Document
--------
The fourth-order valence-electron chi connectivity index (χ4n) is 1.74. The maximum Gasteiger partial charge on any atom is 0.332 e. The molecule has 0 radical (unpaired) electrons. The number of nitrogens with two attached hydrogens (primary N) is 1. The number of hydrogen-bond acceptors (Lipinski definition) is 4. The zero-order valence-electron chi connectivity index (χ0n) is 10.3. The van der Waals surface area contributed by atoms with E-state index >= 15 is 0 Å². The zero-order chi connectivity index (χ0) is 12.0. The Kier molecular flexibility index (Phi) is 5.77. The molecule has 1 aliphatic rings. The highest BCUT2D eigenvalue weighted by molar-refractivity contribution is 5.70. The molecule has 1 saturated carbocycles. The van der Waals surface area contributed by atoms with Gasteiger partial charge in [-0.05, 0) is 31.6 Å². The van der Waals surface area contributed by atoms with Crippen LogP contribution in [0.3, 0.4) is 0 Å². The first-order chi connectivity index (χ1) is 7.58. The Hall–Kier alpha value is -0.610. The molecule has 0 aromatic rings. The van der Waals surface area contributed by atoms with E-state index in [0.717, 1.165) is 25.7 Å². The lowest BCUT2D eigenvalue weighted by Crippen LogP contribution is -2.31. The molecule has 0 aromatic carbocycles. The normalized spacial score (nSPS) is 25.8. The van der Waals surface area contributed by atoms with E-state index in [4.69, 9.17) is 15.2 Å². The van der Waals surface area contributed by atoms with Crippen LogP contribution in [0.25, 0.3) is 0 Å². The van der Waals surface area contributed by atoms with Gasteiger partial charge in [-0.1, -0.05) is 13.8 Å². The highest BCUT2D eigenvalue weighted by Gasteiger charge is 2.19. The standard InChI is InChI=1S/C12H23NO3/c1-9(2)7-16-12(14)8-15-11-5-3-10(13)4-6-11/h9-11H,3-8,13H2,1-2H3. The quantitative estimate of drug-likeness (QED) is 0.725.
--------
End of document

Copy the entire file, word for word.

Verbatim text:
The fourth-order valence-electron chi connectivity index (χ4n) is 1.74. The maximum Gasteiger partial charge on any atom is 0.332 e. The molecule has 0 radical (unpaired) electrons. The number of nitrogens with two attached hydrogens (primary N) is 1. The number of hydrogen-bond acceptors (Lipinski definition) is 4. The zero-order valence-electron chi connectivity index (χ0n) is 10.3. The van der Waals surface area contributed by atoms with E-state index >= 15 is 0 Å². The zero-order chi connectivity index (χ0) is 12.0. The Kier molecular flexibility index (Phi) is 5.77. The molecule has 1 aliphatic rings. The highest BCUT2D eigenvalue weighted by molar-refractivity contribution is 5.70. The molecule has 1 saturated carbocycles. The van der Waals surface area contributed by atoms with Gasteiger partial charge in [-0.05, 0) is 31.6 Å². The van der Waals surface area contributed by atoms with Crippen LogP contribution in [0.3, 0.4) is 0 Å². The first-order chi connectivity index (χ1) is 7.58. The Hall–Kier alpha value is -0.610. The molecule has 0 aromatic rings. The van der Waals surface area contributed by atoms with E-state index in [0.717, 1.165) is 25.7 Å². The lowest BCUT2D eigenvalue weighted by Crippen LogP contribution is -2.31. The molecule has 0 aromatic carbocycles. The normalized spacial score (nSPS) is 25.8. The van der Waals surface area contributed by atoms with E-state index in [4.69, 9.17) is 15.2 Å². The van der Waals surface area contributed by atoms with Crippen LogP contribution in [0.25, 0.3) is 0 Å². The van der Waals surface area contributed by atoms with Gasteiger partial charge in [-0.1, -0.05) is 13.8 Å². The highest BCUT2D eigenvalue weighted by Gasteiger charge is 2.19. The standard InChI is InChI=1S/C12H23NO3/c1-9(2)7-16-12(14)8-15-11-5-3-10(13)4-6-11/h9-11H,3-8,13H2,1-2H3. The quantitative estimate of drug-likeness (QED) is 0.725.